By Jennifer Tuohy, Island Eye News Editor
While homeowners at the northern end of Isle of Palms are battling to keep the ocean from their doorsteps, those on the southern tip of Sullivan’s Island are battling each other to decide what to do with all the land that has sprung up in front of theirs.
In the war over how to manage the growth of vegetation on Sullivan’s substantial accreted land, which has been waging for over two decades, finally a battle has been won. On Tuesday, May 20, Sullivan’s Island Town Council voted to adopt as policy a Transition Zone Proposal put forward by councilmember Chauncey Clarke.
The proposal allows for a 100 foot transition zone to be established between homeowners’ property and the accreted land. It doesn’t specify what exactly will happen in that zone, that will come later. This applies to the management planning units zones 1 2, 3 (3a and 3c) and 4 but not to Zone 3b, which is the area in front of Sullivan’s Island Elementary School. The size of the transition zone is also subject to further increase in size by up to 20 percent, according to the adjustment of the seaward boundary line.
The accreting land along the coast of Sullivan’s Island has been an issue for years, and while it began as an extra accumulation of sandy beach back in the late 1980s, it has since evolved into a pre-maritime and developing maritime forest with trees, shrubs and undergrowth. While some residents enjoy the benefit of having a small forest within walking distance of their homes, those with property abutting the land claim increases in animal infestation and decreasing property values due to loss of ocean views.
This vote, although a very small piece of the overall land management puzzle, was a momentous step for a council that hadn’t taken a single vote on the political hot potato issue in seven years. An older resident of the island said “I’ve been coming to these meetings for 20 years and that’s the first time they’ve ever voted on it.”
Perhaps predictably, the proposal sparked a furor among councilmembers, some of whom felt blindsided by the motion, which had not been approved or reviewed by the Land Use and Natural Resources committee, which has been dealing with the accreted land issue at committee level.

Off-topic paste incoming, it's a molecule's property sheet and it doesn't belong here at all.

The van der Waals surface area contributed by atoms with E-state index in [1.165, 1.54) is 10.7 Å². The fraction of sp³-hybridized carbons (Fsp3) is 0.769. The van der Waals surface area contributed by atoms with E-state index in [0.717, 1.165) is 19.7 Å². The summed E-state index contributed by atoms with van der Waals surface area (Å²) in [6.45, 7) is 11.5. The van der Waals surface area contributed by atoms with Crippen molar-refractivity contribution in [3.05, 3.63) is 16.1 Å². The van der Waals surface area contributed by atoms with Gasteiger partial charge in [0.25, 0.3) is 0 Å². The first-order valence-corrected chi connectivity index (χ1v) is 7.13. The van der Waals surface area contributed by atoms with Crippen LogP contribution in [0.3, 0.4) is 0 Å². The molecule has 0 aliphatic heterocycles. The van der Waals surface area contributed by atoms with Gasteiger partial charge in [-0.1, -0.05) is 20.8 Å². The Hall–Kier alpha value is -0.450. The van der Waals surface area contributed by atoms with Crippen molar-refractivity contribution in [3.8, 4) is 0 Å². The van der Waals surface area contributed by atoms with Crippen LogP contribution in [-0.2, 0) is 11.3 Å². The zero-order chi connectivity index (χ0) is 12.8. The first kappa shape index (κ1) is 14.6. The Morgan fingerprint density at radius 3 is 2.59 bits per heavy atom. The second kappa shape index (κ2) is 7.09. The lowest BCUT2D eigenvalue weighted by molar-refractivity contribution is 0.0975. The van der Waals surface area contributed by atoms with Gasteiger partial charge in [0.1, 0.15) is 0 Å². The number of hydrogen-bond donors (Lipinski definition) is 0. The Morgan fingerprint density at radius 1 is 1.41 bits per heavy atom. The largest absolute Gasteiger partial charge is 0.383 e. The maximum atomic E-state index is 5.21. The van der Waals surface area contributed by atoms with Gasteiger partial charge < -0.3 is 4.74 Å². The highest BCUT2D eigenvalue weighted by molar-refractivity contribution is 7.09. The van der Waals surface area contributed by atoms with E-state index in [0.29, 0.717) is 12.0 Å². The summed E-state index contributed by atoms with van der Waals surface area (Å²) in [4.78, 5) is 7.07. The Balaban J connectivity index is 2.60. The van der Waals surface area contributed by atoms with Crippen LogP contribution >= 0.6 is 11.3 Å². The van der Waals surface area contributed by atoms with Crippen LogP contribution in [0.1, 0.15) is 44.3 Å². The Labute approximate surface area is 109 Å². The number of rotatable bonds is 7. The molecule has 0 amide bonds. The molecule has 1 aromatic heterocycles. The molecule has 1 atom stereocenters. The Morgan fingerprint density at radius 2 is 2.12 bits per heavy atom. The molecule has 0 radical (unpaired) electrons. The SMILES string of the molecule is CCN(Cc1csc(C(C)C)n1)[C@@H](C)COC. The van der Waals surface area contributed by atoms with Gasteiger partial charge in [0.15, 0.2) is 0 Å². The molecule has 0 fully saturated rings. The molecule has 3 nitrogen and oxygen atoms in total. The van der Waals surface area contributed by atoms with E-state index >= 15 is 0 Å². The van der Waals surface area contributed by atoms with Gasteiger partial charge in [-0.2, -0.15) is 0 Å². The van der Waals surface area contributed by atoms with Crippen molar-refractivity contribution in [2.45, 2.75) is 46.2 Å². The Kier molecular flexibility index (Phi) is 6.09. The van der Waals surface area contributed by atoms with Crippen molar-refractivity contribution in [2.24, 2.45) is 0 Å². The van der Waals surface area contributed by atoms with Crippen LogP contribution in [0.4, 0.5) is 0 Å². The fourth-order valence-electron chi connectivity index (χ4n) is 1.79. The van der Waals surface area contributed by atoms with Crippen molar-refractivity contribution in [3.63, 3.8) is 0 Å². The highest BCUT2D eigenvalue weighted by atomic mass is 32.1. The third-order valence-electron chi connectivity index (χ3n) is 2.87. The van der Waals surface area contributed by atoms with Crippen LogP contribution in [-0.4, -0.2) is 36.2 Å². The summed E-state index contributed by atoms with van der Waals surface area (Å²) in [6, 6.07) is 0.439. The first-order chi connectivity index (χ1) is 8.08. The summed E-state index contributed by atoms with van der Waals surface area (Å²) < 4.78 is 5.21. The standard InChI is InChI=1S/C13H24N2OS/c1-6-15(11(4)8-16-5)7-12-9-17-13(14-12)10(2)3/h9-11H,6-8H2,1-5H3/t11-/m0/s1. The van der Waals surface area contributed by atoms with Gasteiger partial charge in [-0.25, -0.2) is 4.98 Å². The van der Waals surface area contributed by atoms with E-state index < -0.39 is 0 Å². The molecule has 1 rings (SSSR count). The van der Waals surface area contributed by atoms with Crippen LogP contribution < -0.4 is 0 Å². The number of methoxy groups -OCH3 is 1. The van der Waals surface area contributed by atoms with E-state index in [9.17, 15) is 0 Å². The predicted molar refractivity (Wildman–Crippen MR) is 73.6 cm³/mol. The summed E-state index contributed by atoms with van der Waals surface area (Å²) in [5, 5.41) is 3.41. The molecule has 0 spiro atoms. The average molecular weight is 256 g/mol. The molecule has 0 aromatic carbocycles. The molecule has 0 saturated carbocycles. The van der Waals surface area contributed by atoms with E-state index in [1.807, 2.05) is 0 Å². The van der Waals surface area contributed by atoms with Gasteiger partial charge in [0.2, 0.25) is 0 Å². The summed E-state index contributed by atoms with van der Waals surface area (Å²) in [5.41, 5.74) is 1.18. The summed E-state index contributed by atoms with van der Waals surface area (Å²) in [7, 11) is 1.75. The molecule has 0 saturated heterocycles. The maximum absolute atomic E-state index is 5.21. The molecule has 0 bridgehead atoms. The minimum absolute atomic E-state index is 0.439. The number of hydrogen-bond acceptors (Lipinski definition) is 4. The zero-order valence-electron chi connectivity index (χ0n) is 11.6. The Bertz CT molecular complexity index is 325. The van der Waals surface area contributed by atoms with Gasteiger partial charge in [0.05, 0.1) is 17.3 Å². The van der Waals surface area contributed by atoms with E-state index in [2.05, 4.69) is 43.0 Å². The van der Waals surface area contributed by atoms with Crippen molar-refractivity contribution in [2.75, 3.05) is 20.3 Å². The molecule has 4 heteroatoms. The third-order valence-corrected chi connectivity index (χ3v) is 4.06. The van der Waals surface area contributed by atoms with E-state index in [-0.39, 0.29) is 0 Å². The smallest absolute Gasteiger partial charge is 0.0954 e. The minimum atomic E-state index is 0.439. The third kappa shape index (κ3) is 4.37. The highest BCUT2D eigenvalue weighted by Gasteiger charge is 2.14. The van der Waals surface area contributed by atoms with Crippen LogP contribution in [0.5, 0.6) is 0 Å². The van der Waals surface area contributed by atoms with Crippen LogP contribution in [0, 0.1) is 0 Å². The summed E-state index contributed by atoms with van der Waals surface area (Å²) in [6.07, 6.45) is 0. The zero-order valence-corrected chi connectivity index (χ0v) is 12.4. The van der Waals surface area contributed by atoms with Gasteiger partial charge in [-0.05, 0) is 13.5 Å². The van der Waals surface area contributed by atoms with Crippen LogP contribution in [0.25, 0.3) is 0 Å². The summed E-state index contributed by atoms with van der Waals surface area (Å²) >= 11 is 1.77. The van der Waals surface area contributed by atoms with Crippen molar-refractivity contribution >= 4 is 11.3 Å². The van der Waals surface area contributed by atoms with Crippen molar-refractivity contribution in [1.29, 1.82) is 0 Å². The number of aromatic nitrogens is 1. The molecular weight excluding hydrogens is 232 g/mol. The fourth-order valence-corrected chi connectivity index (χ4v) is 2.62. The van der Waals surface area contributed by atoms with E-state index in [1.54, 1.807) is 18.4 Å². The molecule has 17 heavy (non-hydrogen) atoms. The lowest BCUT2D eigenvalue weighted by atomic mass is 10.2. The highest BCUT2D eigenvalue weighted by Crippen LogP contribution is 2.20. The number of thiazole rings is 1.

In particular, councilmember Pat O’Neil was vocal in his opposition.
“I’m not remotely prepared to vote on this tonight, it needs to go through the LUNR committee,” he said. “I think it would be wrong, wrong, wrong to approve this tonight as it is.” He was referring to the first draft of the policy, which included the names and specific diameters of priority trees that could remain in the accreted land.
Following the amendment of the motion to remove that specification, O’Neil was still unhappy, saying that the policy was substantially different from what the LUNR committee had discussed. He and councilmember Susan Middaugh both voted against the motion. Mayor Perkis was absent due to illness. The remaining four councilmembers voted for the motion, passing it 4 to 2.
Feelings among the standing room only crowd were mixed. Of the eight or so people who stood up during citizen’s comments, more than half argued against the 100ft transition zone, with three speaking for it.
“I am hoping very devoutly that the 100 foot transition zone will be voted,” Harriett McDougal, who lives on the beachside, said. “I would like to repeat the complaint about the enormous pine trees in front of my house that have no place in a maritime forest. I can’t wait to see them go down, preferably not during the next hurricane when they will break through my house. As you know they break like matchsticks.”
The subject of what “belongs” in a maritime forest seems to shift like the sands surrounding it. According to an employee of the Ocean and Coastal Resource Management, there is not set definition of what should or shouldn’t be in the forest. There is no essential difference between a maritime forest and a forest that exists inland, such as the Francis Marion National Forest, where pine trees are plentiful. The designation of a forest as “maritime” is simply a positional one; a forest by the ocean.
Julie Khoury, and her husband Dr. Norman Khoury stated their opposition for the 100 foot zone as proposed. The couple said they felt strongly that the length of the zone should be determined on a case by case basis.
“We are against the island-wide 100 foot transition zone,” Julie Khoury said. “We think it should be according to each unit and according to the science and research that was done.”
Steven Poletti, also a resident of the beachfront, put forward his case the most eloquently with the help of Edgar Allan Poe.
“When people ask me how I want Sullivan’s Island to be in the accreted land I say I want it to be as Edgar Allen Poe said in Gold Bug. ‘No trees of any magnitude are to be seen.’ Ultimately we’ve been having this meeting for 20 years and it’s going to continue to be a very long and expensive process and I promise you it’s not worth it.”
Accreted Land Lawsuit Moves Forward
In related news, the lawsuit filed by Sullivan’s Island residents Nathan and Ettaleah Bluestein, and Theodore and Karen Albenesius against the Town of Sullivan’s Island concerning the management of the forest on the accreting land adjacent to their properties, took a step towards resolution. On Monday, May 19, both parties appeared before Judge Scarborough. The judge dismissed three causes of action in the complaint: unfair trade practices, breach of contract with fraudulent intent and injunction for tax relief and directed the parties to mediate the remaining six.
If mediation is not successful the case will likely move to a jury trial, unless the judge decides to rule in the interim following reviewing the briefs over the next month.